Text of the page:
Obviously, the Rudd government’s FHOG policy is a bad policy that will do more harm to Australia in the longer term. We are sure the government knows this. Yet, why did they go ahead with that foolhardy scheme, knowing that it is foolish in the first place?

Well, our theory (or rather, speculative guess) is that the real reason is not as stated in the propaganda (i.e. ‘helping’ young people achieve that ‘dream’). Instead, the true reason is to prop up (and if possible, blow a bigger price bubble) property prices for as long as possible, until China comes to rescue us. Why should property prices be artificially propped up? Let’s take a look at this chart:

Housing share of total private debt

As you can see, for the past 20 years, housing loans take up a larger and larger portion of the total private debt in Australia. At its peak in January 2005, housing accounts for 55.6% of debt. As in March 2009, it is slightly down to 53.1%.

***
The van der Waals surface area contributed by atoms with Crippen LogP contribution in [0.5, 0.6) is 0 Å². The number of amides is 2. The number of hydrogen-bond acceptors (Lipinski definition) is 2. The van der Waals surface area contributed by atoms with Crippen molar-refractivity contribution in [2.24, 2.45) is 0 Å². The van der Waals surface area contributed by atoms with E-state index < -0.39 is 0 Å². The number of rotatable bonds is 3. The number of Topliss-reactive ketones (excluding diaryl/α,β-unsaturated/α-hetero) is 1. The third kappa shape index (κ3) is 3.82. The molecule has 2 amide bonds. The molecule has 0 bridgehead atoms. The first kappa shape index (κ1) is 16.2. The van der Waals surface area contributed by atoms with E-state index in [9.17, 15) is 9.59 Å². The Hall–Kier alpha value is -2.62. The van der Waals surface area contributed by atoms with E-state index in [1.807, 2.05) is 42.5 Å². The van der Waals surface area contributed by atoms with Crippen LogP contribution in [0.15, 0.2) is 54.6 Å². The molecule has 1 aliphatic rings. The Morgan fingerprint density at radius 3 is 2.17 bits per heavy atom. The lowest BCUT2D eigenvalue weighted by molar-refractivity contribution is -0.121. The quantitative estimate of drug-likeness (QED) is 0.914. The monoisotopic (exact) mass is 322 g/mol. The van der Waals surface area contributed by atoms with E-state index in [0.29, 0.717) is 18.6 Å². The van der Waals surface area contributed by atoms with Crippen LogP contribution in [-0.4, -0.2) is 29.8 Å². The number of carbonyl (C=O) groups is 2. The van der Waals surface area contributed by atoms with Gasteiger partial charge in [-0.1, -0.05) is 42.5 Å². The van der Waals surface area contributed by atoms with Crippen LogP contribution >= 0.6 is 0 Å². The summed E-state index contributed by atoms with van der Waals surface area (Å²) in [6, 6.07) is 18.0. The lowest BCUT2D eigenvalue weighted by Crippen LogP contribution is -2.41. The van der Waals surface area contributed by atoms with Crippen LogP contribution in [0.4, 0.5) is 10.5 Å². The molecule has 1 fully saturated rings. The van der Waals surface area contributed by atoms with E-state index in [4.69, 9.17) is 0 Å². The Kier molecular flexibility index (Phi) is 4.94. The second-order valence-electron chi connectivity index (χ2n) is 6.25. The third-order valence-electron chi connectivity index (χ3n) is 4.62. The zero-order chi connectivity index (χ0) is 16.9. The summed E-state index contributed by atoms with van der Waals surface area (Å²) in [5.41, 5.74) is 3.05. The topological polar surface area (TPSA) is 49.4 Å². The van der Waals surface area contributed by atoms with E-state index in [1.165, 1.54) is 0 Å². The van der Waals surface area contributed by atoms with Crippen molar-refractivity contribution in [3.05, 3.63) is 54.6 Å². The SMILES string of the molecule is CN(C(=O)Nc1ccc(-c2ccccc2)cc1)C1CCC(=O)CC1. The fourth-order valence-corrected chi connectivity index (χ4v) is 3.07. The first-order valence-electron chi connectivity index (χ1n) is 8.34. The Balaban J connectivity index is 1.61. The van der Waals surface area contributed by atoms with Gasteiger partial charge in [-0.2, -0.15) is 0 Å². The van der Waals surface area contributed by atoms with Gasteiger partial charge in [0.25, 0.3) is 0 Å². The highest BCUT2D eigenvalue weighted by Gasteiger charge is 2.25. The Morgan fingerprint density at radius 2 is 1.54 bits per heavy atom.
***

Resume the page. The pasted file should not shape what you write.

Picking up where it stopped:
At the same time, every mainstream economist are forecasting significant rise of unemployment rate. And as we said before in RBA committing logical errors regarding Australian household finance,

Given Australia?s high household debt (see Aussie household debt not as bad as it seems?), prime debt can easily turn sub-prime when unemployment rises. As unemployment rises (which all mainstream economists in the government and private sector are forecasting), it will eventually reach a critical mass of prime debts turning sub-prime. Once this critical mass is reached, the deterioration in the Australian economy will accelerate (see what?s happening in the US and UK today).